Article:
The structural framework of lens cells is determined by the interaction of the cytoskeleton and the crystallins within the cytoplasm. Beaded filament is a type of intermediate filament which is unique to the lens fiber cells6. They are made up of BFSP1 (also called CP115 or filensin) and BFSP2 (also called CP49 or phakinin), highly divergent intermediate filament proteins that combine in the presence of crystallin to form the appropriate beaded structure4. Several different mutations of BFSP2 have been linked to ADCCs38,39,40, while BFSP1gene mutations have been linked to both autosomal dominant pattern (p.D348N)41 and autosomal recessive pattern (p.T246del74fsX6)42. To date, only these two BFSP1 disease-causing mutations have been reported. Thus, BFSP1 c.625 + 3A > G mutation we detected was the first report of BFSP1 splicing site mutation.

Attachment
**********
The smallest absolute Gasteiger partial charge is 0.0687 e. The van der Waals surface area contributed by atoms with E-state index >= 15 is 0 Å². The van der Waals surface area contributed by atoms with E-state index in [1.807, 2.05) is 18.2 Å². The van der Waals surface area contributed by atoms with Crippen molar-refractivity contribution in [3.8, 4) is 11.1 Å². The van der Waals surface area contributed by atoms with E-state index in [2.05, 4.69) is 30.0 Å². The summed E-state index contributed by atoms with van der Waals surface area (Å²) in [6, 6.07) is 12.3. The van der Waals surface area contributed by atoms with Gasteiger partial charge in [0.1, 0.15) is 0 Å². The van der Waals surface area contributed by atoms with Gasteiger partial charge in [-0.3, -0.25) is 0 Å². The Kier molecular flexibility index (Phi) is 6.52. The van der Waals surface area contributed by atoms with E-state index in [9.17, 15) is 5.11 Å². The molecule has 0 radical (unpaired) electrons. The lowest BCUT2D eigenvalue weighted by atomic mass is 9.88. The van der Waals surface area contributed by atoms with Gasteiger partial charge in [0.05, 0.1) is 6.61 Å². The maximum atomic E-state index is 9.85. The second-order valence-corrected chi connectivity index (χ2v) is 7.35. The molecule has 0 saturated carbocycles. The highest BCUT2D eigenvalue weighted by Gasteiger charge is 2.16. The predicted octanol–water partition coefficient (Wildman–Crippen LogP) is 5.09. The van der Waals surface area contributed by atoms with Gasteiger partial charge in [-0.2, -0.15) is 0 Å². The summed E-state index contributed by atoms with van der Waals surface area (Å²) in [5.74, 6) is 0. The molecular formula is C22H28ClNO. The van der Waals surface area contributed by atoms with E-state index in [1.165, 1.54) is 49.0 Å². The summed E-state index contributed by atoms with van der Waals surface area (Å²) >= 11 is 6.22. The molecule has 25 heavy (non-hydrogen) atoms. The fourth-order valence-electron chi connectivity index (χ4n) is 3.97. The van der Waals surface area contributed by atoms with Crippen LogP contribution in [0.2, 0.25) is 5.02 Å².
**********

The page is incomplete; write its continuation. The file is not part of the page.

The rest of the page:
We also detected two cytoskeletal protein mutations EZR c.1597-7insTAAT and VIM p.Q208R. Lin et al. has linked several EZR mutations to age-related cataracts43. The mutation of VIM (p.E151K) is associated with inherited congenital cataracts. The mutant formed an aberrant vimentin cytoskeleton and increased the proteasome activity in transfected cells44. Thus, further investigation of EZR c.1597-7insTAAT and VIM p.Q208R are needed to clarify the pathogenicity of these two mutations.
Mutations in PAX6 gene
Congenital aniridia with cataract is linked to a mutation of the PAX6 genes. Human PAX6 is composed of two DNA-binding domains: the paired domain (PD) of 128 amino acids and the homeodomain (HD) of 61 amino acids separated by a linker region of 79 amino acids, and is followed by a proline, serine, threonine-rich (PST) domain of 79 amino acids which have transcriptional trans-activation function45. It is a highly conserved transcription factor which regulates the tissue-specific expression of various molecules, hormones, and structural proteins. It is required for the development of the nervous system, eyes, nose, pancreas, and pituitary gland46,47,48.